Trump did hire his ghostwriter for Art of the Deal, because the guy wrote an article about Trump, which portrayed him as a mobster-like figure.
Mr. Big (sometimes known as the "Canadian technique") is a covert investigation procedure used by undercover police to elicit confessions from suspects in cold cases (usually murder). Police officers create a fictitious criminal organization and then seduce the suspect into joining it. They build a relationship with the suspect, gain his confidence, and then enlist his help in a succession of criminal acts (e.g., credit card scams, selling guns). Once the suspect has become enmeshed in the criminal gang he is persuaded to divulge information about the specific crime under investigation.The Mr. Big technique was developed by the Royal Canadian Mounted Police (RCMP) in British Columbia in the early 1990s. It has been used in more than 350 cases across Canada as of 2008. The RCMP claim that the person of interest was either cleared or charged in 75% of cases. Of the cases prosecuted, an estimated 95% result in a conviction.
Quote from: nesb on March 26, 2018, 08:53:51 AMTrump did hire his ghostwriter for Art of the Deal, because the guy wrote an article about Trump, which portrayed him as a mobster-like figure.I have often gotten the impression that Trump is a massive coward and tries to create the impression of being one step away from actual scary people, as in your example. Too bad the RCMP will never get a hold of him. ....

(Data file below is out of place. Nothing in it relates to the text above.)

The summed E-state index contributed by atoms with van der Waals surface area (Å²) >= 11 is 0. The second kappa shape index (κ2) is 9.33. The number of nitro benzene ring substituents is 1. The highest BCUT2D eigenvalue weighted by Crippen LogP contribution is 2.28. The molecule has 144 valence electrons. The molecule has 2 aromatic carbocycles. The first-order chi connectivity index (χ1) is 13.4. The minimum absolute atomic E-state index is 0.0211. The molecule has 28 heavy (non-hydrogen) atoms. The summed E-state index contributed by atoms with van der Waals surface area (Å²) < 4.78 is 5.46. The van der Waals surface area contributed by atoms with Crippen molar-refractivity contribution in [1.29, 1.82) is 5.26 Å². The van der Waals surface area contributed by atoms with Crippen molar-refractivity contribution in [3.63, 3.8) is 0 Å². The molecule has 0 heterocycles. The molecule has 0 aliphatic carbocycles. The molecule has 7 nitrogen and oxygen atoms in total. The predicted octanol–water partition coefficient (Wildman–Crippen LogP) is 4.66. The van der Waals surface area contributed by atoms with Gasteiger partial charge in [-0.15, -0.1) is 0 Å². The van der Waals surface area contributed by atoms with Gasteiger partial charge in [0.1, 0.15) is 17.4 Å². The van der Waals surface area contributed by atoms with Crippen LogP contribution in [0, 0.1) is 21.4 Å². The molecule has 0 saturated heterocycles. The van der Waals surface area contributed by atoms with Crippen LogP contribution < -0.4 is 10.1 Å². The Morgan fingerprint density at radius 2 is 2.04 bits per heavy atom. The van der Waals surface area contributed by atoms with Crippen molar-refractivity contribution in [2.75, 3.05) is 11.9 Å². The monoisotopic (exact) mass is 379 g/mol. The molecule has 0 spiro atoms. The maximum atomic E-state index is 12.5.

Meanwhile, Avenatti dropped a minor bombshell (and one that's probably not getting quite as much attention as it should). We already knew that while Trump lawyer Michael Cohen claimed to be negotiating with Daniels on behalf of a non-Trump shell corporation called "Essential Consultants," he was using his Trump Organization e-mail address. What Avenatti added on Sunday night was a copy of the letter that Daniels' then-attorney Keith Davidson sent to Cohen to complete the transaction. That letter was sent to Trump Tower, and addressed to "Michael Cohen, Executive Vice President and Special Counsel to Donald J. Trump, The Trump Organization." In short, it is now almost impossible for Cohen to argue that he was not working in an official capacity on behalf of the then-candidate.So, a criminal violation of election law almost certainly occurred. If that is not enough, Cohen has also exposed himself to significant liability, and to possible disbarment. Consequently, as Potter observed, a "wild card" in all of this is that Cohen might well have some knowledge of Trump's dealings with the Russians. And as everyone knows by now, special counsel Robert Mueller loves to nail someone on a slam dunk criminal offense, so as to get them to squeal on their bosses in order to save themselves. Thus, Cohen might soon be traveling the same path that Michael Flynn, Paul Manafort, Rick Gates, and George Papadopoulos have traveled. And depending on exactly what Cohen did, and in what capacity he did it, attorney-client privilege may not apply. Or, if Cohen's law license is dead in the water anyhow, and his goal is to avoid prison, he might choose to waive privilege. Either way, it's yet another headache for the President.
and I have gotten the impression several times that trump and people close to him think they're in the movies and try to act like Hollywood-cliché bad guys. look at my slicked-back hair and shameless cynicism. I am a Bad Guy.
An attorney can't "waive privilege." It is not their privilege.
Is the use of pseudonyms ("David Dennison", "Peggy Peterson") normal in a confidential settlement agreement?
Stormy has added on a defamation suit against Cohen:https://twitter.com/MikeScarcella/status/978366386450952199
Quote from: linus on March 26, 2018, 02:14:12 PMIs the use of pseudonyms ("David Dennison", "Peggy Peterson") normal in a confidential settlement agreement?I don't know, but Trump should've been the one referred to as PP.